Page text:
With the amount of data sweeping in, thanks to the internet, cloud computing, social media and mobile devices, organizations are now facing the challenge to manage and utilize this data. The impending question of how to use this data most efficiently now has an answer. Various open source tools have made it easy for organizations to handle the huge amount of data that they acquire. In this blog, we have listed top 5 open source tools for big data.
Any discussion about big data definitely follows the mention of Hadoop. Apache Hadoop as a data processing software is so efficient that at time we end up using ‘hadoop’ as a synonym to ‘big data’.It supports multiple operating systems: Windows, Linux, OS X .
Hadoop’s MapReduce is developed by Google. MapReduce website quotes “a programming model and software framework for writing applications that rapidly process vast amounts of data in parallel on large clusters on compute nodes.” MapReduce is independent when it comes to OS, and it is not just used by Hadoop only but by other data processing applications as well.
If Hadoop and MapReduce are being spoken of, mentioning R is vital. Revolution Analytics quotes R as the tool data scientists are looking for to “solve their most challenging problems in fields ranging from computational biology to quantitative marketing. R has become the most popular language for data science and an essential tool for Finance and analytics-driven companies such as Google, Facebook, and LinkedIn.”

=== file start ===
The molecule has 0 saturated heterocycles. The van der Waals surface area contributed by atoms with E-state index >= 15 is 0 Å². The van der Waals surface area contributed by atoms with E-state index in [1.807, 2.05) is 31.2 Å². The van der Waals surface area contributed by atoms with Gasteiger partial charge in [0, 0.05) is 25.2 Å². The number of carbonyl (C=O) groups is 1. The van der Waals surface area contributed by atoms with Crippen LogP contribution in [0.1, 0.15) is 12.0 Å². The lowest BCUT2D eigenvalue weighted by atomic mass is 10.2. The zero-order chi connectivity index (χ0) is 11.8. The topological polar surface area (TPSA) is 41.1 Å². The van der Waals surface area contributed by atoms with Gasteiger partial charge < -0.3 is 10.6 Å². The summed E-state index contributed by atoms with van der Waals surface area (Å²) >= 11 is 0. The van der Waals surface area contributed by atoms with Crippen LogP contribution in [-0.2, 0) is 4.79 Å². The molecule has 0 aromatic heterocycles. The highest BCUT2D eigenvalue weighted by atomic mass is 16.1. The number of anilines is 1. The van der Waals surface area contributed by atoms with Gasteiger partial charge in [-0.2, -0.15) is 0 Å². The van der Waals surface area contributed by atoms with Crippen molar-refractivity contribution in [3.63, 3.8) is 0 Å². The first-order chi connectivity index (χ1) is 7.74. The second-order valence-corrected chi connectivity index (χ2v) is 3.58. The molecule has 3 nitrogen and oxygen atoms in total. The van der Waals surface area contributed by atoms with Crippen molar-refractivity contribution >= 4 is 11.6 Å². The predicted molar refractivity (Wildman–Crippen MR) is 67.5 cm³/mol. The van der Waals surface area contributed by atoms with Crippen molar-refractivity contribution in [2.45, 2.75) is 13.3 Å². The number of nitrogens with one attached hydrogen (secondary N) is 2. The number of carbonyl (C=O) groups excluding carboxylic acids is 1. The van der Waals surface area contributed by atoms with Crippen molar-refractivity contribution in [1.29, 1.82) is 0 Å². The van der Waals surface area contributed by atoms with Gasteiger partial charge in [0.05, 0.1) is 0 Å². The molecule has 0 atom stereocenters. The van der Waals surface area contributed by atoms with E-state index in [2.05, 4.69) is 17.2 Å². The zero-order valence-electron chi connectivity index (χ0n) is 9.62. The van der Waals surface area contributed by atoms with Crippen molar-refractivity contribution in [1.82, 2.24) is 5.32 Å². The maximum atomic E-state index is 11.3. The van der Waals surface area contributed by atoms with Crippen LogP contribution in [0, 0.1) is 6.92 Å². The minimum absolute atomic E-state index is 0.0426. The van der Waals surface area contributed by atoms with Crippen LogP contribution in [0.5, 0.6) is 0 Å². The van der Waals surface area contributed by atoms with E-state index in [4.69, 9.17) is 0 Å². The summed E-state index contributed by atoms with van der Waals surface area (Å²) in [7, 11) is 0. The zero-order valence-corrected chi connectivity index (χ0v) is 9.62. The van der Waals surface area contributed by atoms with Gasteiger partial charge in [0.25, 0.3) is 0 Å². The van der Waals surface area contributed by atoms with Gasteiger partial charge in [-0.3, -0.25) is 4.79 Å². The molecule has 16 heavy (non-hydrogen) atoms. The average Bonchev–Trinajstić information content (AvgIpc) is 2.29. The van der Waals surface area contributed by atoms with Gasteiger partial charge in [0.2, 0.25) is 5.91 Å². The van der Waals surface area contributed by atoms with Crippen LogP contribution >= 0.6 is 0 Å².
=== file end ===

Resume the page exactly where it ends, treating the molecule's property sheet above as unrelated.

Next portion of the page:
At present it is managed by Apache Foundation, but it was originally developed by Facebook. This NoSQL database comes handy to organizations dealing with huge and active datasets. Third-party vendors provide commercial support. Like MapReduce, Cassandra is also OS independent.
This NoSQL database was invented to manage humongous data. Features include: complete index support, document-oriented storage, replication, high availability and much more. You can get commercial support at 10gen. Supporting operating systems include: Linux, OS X, Windows, Solaris.
GridGain comes as an alternative to MapReduce. It is compatible with Hadoop Distributed File System. There are two ways of getting access to GridGain: either you can download it from GitHub or buy the commercially supported version from here. Supporting operating systems are: Windows, Linux, OS X.
Neo4j is defined as world’s best graph database. Neo4j website describes it as “a highly scalable, robust (fully ACID) native graph database. Neo4j is used in mission-critical apps by thousands of leading startups, enterprises, and governments around the world.” Supporting operating systems are Windows and Linux.